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PRACTICAL. PRINCIPLED. PASSIONATE.

Our team of attorneys and paralegals are experts in will and trust litigation, conservatorships, elder abuse, and related civil litigation matters.

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At Morrill Law, our primary goal is protecting and preserving your
family’s assets and legacy throughout the legal process.

WHO

WE ARE

Morrill Law is a San Francisco Bay Area-based boutique trust and estate litigation law firm. Our highly capable attorneys are smart, personable, and passionate about the work we do every day. And while you won’t find a team that’s more knowledgeable about the details of the law and court proceedings, our ultimate goal is really about the bigger picture: protecting families and their legacies.

PROBATE FAQs

What is probate?

Probate is a legal process that requires the court’s involvement in 1) transferring the property of someone who has died to the heirs or beneficiaries, 2) deciding if a will is valid, and 3) taking care of the financial responsibilities of the person who died.

Is there a difference between an executor and an administrator of an estate?

If there is a will, an executor is appointed by the court as the personal representative to collect the assets, pay the debts and expenses, and then distribute the remainder of the estate to the beneficiaries (i.e., those who have the legal right to inherit). If there is no will, then the court will appoint an administrator to carry out these same functions. The executor and the administrator perform all tasks under the supervision of the court.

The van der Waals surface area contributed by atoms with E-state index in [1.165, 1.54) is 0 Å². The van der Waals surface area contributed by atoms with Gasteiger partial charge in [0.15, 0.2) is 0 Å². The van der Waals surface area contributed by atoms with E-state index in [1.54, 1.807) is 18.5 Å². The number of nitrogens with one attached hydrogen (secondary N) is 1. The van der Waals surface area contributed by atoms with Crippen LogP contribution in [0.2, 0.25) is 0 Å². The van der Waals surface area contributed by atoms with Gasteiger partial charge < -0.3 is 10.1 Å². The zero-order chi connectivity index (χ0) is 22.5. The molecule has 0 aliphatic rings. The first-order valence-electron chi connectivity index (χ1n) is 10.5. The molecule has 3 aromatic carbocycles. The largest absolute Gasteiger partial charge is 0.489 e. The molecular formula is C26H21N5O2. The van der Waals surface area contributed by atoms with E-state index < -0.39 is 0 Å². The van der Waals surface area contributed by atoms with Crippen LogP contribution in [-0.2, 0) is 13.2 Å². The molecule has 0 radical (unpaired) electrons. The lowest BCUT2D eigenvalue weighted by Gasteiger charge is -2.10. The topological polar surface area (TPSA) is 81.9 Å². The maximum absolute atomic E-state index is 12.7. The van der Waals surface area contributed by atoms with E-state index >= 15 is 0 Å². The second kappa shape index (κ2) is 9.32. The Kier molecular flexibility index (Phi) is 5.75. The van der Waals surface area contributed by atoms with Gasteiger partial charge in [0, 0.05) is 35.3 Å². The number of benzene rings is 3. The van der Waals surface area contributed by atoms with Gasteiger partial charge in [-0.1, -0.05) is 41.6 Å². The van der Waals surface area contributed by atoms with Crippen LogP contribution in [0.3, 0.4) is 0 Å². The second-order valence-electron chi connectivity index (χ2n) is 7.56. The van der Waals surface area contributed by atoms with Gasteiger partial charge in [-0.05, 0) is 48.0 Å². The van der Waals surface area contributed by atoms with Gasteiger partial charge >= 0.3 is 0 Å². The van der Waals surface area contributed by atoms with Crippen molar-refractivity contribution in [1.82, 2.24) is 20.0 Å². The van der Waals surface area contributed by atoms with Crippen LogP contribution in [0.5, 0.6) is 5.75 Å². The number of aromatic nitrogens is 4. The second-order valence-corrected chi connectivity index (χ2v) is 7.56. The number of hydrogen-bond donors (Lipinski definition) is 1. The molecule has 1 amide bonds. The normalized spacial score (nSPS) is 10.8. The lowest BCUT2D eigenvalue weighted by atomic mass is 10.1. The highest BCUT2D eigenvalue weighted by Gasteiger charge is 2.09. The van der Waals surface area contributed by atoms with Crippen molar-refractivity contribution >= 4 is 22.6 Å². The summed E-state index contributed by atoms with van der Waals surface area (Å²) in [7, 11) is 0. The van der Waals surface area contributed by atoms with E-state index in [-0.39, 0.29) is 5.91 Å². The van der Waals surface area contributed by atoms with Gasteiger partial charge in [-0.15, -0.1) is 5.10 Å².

The estate executor or administrator represents the estate and must carry out the terms of the will. However, neither represents the heirs or beneficiaries of the estate.

What is the purpose of an estate administration?

The administration of an estate includes a number of steps; however, the process is directed toward three goals: collecting and managing assets, paying debts and taxes, and distributing the balance of the assets, as provided in the will.

What are the responsibilities of an executor or administrator?

A primary responsibility of the executor or administrator is the collection and management of assets, which can include valuables (e.g., securities, jewelry, artwork, etc.), bank accounts (e.g., savings, checking, credit union, IRAs, etc.), real estate (e.g., home, investment property), insurance policies, etc. An inventory of the decedent’s property should be compiled by the executor/administrator for use by the court and any attorneys involved, and maintained throughout the probate process.

How are taxes handled in a probate?

The executor or administrator is responsible for various tax matters, which can be complex, depending on the gross value of the estate. Income tax returns must be prepared and filed (both federal and state returns) for the decedent for the period from January 1 through the date of death. Because an estate is a separate entity for federal and state income tax purposes, it is necessary to file income tax returns for the estate for each year until the final distribution.

California has no inheritance tax or estate tax. However, an inheritance or estate tax return may be required for the decedent in a state other than California, if the decedent held property in that other state. Consult a tax professional regarding tax issues arising from an estate administration.

Can I be compensated as executor?

The executor or administrator may receive compensation on the amount of the estate for which they are performing administrative functions.